A DECam search for kilonova counterparts of the sources detected by ALIGO/AVIRGO
February 06, 2017
April 19, 2017
Experimentally, how dark are black hole mergers?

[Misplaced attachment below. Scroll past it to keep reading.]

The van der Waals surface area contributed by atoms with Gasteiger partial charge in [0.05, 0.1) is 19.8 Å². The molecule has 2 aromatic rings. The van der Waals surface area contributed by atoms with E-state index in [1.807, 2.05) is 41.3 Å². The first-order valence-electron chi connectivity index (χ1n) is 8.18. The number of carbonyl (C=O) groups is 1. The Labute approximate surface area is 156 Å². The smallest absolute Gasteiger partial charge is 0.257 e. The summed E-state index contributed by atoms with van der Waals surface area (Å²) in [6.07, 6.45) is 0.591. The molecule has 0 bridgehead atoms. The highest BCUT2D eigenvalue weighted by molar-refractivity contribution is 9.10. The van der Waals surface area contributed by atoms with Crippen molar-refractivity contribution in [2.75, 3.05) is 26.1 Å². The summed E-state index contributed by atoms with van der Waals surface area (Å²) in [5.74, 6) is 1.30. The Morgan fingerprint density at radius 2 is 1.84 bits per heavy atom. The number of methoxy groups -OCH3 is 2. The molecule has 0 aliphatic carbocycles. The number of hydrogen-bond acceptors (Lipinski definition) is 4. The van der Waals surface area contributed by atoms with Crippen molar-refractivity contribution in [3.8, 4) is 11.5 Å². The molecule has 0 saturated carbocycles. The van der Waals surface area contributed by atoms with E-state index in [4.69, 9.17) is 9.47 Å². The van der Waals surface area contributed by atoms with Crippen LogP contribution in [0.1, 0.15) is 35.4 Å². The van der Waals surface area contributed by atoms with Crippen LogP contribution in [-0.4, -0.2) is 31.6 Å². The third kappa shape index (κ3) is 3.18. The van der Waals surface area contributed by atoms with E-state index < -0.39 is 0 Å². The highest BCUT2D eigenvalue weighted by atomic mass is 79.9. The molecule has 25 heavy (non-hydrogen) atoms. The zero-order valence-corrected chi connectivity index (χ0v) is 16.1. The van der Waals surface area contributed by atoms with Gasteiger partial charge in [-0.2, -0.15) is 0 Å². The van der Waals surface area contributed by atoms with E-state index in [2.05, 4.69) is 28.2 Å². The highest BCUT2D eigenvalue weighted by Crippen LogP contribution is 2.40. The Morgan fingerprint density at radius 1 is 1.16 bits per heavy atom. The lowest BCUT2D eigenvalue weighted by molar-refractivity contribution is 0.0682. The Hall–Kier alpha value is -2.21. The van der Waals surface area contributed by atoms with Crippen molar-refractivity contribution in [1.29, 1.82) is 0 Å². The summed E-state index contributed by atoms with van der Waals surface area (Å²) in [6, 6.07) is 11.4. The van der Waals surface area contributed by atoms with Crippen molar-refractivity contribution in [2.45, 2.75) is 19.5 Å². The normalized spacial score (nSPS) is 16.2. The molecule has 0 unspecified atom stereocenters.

The first Advanced LIGO observing run detected two black hole merger events and likely a third. Many groups organized to followup the events in the optical even though there is a strong theo- retical prior that no optical emission should be seen. We carry through the logic of this by asking about the experimental upper limits to an optical signal from Advanced LIGO black hole merger events. We inventory the published optical searches for transient events associated with the black hole mergers. We describe the factors that go into a formal limit on the visibility of an event (sky area coverage, the coverage factor of the camera, the fraction of sky not covered by intervening objects), and list what is known from the literature of the followup teams quantitative assessment of each factor. Where possible we calculate the total probability from each group that the source was imaged. The calculation of confidence level is reviewed for the case of no background. We find that an experimental 95% upper limit on the magnitude of a black hole requires the sum of the total probabilities over all events to be more than 3. In the first Advanced LIGO observing run we were far from reaching that threshold.
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